ISPS. After using millions of dollars
o defeat him and failing, theRepub
icans then stuffed the ballot boxes,
md in this way cheated him out of
ho election. Tiley can't do that
to any of our customers for Un? ask
pl um hug or linrdwiiro buslnoss, (tin
pago catalogue which will bo found
prices on anything In Hie supply lino.
COU MISIA Hl'I'PLY I
Tito Fair Sex. I
A woman is always prelOUdlllg
hal she never protends.
A woman Is always looking on tho
?right shh-- of a minor.
Courtshin I;: (ho juicy grape and
narrluge tho append lotus.
A quiet wedding is hut o ou rta In '
alsor for n stronous nftorpart,
Novor judge the dimensions of a '
s'oman'R brain hy tho sl/.o of her lint. 1
Mothers care liol who does tho
i vc taking if (hoy are allowed to ?lo I
he nu tchniaking. 11
There la something tho matter 1
tors and all other means s
e famous specialists of
e cured Austin Percelle,
nt large sums on other
rn, ofHigh Point. N. C ,
heumacide cured W. R.
York specialists failed,
ates! discovery of triwdi
germs end poisons out
os, does not injure th?
:? s ?umbage,
BLOOD, rc; .
he r'isoaso and Kidney Troubfew
s Rheumacide. La 0rippe.
O All Blood
When a man or woninn, who 1B wiso,
oi'tora n lo ni controvoray involving
u argo amount of money, do they soek
t i economize in tho matter cf compet
en co neel?
Would it bo economy to engngo an
Blt. rn?? y ut $7.r> who I Qt the case, when
tho ono who wanted \ 100 could have
w u it?
Wit.h tho mun or worran sufforing
f'om n chronio or doop dented ailment
thoro is much mo e nt stake 'han with
tho party who seeks tho lawyer.
I'loa^ery dny theio Bret oucands of
r on and women t? ho arc taking treafe?
mont for tho wrong trouble!
They havo gone to the homo physi
cian-a worthy man, y< t whoso ox
perlence in ueop-sontcd trouhloB is
0 nipArativoly limitod, cron ailoryonrs
Ob, how ?ul it is to seopntionta walt '
until four or Ave <J oti rs have given
t om up ?nd thou como to UB whon it
is too luto!
This happens som* timo^. n<'h more
01 -ii we b?ve rwon nbio t > i fleet a
c< mploto euro, uvou lindcrsiluh adverao
In nearly all of euch CV-BOS it baa
hoon our experience tit it. . h?rjot of
the trouble Ima rever boen discovered,
rmi that b t very ll ttl 0 tr. ntment
would have been necessary had wo had
tho nao a< the b ginning
If you, render,are not enjoying the
h n th that Natur? i. tou.o I yon
sh uld, writo to vs.
lu tho majority of cases it viii be
chonpor in die end for you to oven
m,tko u speolal dip to cull i>pou UB
Altor wo havo cen icu'lind a good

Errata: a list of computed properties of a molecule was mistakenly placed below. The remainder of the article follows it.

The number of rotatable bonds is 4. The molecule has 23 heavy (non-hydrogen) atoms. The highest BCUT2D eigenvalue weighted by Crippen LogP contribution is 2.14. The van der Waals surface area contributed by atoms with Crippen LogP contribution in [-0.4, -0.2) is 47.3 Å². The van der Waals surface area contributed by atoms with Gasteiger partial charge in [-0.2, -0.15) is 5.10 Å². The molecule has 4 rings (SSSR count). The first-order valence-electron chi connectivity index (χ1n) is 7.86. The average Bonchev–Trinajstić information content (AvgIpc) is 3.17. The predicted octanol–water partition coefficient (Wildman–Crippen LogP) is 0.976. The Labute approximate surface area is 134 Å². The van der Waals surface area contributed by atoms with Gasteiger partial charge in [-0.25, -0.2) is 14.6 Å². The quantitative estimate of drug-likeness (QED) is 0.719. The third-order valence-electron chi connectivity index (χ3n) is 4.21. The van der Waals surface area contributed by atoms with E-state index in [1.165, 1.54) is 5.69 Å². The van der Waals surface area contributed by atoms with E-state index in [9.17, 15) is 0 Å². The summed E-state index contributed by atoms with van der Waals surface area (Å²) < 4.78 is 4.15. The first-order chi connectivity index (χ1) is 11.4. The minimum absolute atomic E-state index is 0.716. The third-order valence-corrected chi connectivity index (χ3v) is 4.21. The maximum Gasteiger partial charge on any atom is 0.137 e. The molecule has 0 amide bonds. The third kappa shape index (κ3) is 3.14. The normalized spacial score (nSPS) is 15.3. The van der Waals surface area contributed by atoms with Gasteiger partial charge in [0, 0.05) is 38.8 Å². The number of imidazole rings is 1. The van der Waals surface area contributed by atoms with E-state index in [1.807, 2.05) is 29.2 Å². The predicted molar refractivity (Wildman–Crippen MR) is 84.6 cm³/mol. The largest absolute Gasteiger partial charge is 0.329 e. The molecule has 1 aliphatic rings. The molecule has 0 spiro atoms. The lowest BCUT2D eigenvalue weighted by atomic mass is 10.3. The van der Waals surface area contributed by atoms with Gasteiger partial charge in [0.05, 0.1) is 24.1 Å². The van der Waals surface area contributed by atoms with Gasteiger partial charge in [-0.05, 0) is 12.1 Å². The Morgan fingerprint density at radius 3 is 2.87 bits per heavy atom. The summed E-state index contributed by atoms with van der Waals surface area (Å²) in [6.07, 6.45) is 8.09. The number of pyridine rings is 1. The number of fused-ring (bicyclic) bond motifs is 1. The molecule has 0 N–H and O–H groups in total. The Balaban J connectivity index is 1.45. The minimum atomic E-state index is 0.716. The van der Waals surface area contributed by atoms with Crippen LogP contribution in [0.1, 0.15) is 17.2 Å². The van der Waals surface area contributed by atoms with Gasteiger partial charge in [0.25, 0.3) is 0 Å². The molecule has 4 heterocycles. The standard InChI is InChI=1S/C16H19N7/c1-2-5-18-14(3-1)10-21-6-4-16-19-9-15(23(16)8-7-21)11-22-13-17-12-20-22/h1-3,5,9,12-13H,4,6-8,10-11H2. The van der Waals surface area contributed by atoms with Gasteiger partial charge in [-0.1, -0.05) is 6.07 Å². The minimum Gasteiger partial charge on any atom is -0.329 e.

lo g talk with yon, we o.'trn cm bundle
your cuso at your own homo.
Sud fir our jour, al. "Health."
Moiled free in unprinted wrapper.
Dr Hat. away ic Go.,
22| S. ll ead St., At Unto, G J.
Please send mo lu unprinted envel
ope, your book for nen, fo? v. hi oh
tbore is no chat go and which dooa
tint place mo under any c bl ??''i tiona
Name of pnpor
H?< 9 ?+ooe*e*< i
9 WANTED OLD
ii PIANOS & ORGANS ii
\\ fm- which wo win allow tho J J
i> highes! prices toward how in-o
?j strumonts. No Club Rates to O
? offer, Inn wo pledge bettor in- ? ?
tl Strumen ts for tho sumo br less i ?
'! nionoy than those nt club rate!'
offers. W rite Malones Music ',
ll House, Columbln, S. C., for spo- O
^ cia 1 prices und terms. j|
IcItlCOKLES, As well as Sunburn,
Tan, .Moth, Pimples ?md Chaps, aro
cured with Wilson's Freeklo Curo.
Sold and guaranteed hy druggists.
50c. Wilson's Pair Skin Soap 25
I cts. 1. H. Wilson ?V C?>., Mfgrs. and
j Props, 63 and 65 Alexander street,
I Charloston, S. C.When ordering di
I root mention your druggist,
C^>//j OFFERED WORTHY
.j^tt^re YOUNG PEOPLE.
No matter how limited your moana or odo*
nation, If you denlro a thorough business trails*
lng BIKI good position,write, for our
GRBAT HALF RAT? OFFER.
Huecos?, tndependoneo and probn-M? W>TN
TUNK guaranteed. Don't delay ; write to-day.
The OA.-ALA. DUS. COLLBQD. Macon. O?M
ing, and lo any In tho machinery,
<\ any machinery owners. A iOO
val?a!,lo in every way. Write us for
?0., \ o tiinbia &. O.
with ?t woman when she is willing to
let a ainu do all tho talking.
Some wohien many in order to
ho Independent, and porno mon got
married for thnl ?fiiiifl reason,
A man I Ik OS t< , ?. v : . 'o la lin
unto; oldie and thou rou h po inst
th'OI ?-ho is frightened speechless.
M a mon appreciate tho nonsense
if n pretty woman far moro than
i hoy do the sense of n homely one.
Women, ns a rulo, havo poor hoads
for ligares. That may ho why U. hi
filmost impossible for ono tc ''gure
lier ago correctly.